District enrollment down

Combined with fuel costs, numbers cause financial crunch

Posted: Thursday, September 15, 2005

Decreasing enrollment numbers and soaring fuel prices mean belt-tightening for the Kenai Peninsula Borough School District, Melody Douglas, KPBSD chief financial officer, announced at Monday's school board meeting.

"We are under projection by about 200 students," Douglas said of counts taken since the 2005-06 school year began Aug. 22. "Overall, it looks like we missed by slightly more than two percent. And that's approximately a $1.4 million shortfall in revenue should that enrollment shortfall prevail."

That projected financial impact includes both state and borough funding, Douglas said. During October, the Kenai Peninsula Borough School District and other districts across the state take a 20-day student count that is forwarded to the state. That data is then used to determine district revenue based on the state funding formula.

"We'll bring back a budget plan in late November or early December," Douglas said in her report to the board. "It will be a combination of budgetary reductions and maybe use of the fund balance."

The board also heard how rising fuel costs are being felt districtwide.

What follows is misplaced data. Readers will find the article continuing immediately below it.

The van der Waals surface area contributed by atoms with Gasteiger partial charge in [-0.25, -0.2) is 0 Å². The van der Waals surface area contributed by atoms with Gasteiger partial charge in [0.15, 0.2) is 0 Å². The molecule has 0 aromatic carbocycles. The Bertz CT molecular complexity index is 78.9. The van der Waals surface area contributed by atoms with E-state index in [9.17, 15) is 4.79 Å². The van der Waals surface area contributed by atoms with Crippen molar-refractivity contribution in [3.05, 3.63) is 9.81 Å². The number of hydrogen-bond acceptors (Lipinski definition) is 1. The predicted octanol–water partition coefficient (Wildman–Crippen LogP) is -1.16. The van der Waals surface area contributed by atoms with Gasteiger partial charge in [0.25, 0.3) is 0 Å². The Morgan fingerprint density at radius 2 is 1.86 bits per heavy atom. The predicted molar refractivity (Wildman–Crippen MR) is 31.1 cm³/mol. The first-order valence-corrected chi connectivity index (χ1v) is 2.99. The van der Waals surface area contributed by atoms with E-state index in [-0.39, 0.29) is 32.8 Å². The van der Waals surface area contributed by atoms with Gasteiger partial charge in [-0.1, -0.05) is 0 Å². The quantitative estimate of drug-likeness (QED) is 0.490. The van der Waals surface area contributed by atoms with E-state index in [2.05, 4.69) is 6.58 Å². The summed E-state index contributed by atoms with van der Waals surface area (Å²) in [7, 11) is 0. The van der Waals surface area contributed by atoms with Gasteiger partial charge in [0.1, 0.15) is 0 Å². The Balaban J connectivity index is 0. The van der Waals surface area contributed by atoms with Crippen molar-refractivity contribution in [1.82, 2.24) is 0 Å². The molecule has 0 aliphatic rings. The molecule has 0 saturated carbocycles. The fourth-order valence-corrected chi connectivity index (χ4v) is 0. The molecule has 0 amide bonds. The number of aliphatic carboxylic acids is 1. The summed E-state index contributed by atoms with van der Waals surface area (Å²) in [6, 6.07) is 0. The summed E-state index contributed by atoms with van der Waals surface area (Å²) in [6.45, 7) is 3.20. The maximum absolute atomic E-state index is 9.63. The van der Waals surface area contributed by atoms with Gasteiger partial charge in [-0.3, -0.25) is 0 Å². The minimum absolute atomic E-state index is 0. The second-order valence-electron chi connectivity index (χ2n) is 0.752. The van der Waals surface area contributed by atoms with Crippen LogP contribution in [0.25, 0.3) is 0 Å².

"I had one school that between June and September had a 12 percent increase," Douglas said.

In addition to heating costs — heating oil, as well as natural gas — the impact rising fuel costs is having on district contractors will eventually hit the district's pocketbook, Douglas predicted.

"We'll have to address those as they rise, but the most pressing concern right now is utilities."

In other district news, a clear definition of "bullying" was presented by the administration and unanimously approved by the board at Monday's meeting. It is based on an Association of Alaska School Board policy that the district has adapted to fit the district.

"We felt like it was important to be real specific what 'bullying' is and the possible consequences for that kind of behavior," said Assistant Superintendent Sam Stewart. "We haven't had any major cases (of bullying), but there are always circumstances that principals have to deal with where bullying is taking place and they try to educate the student about how their behavior is harmful."

As approved by the board, "Bullying is the repeated intimidation of others by inflicting or threatening physical, verbal, written, electronic, or emotional abuse, or damage to another's property. Bullying may include, but is not limited to conduct such as physical abuse, damage or theft of another's property, social exclusion from activities, verbal taunts, name-calling, rumors, innuendoes, drawings, jokes, gestures, pranks, and put-downs relating to real or perceived differences, including another's culture, race, ethnicity, gender, sexual orientation, religion, body size, physical appearance, clothing, personality, age, socioeconomic status, ability or disability or other distinguishing characteristics."

The next meeting of the Kenai Peninsula School Board is scheduled for Oct. 3 in Seward.

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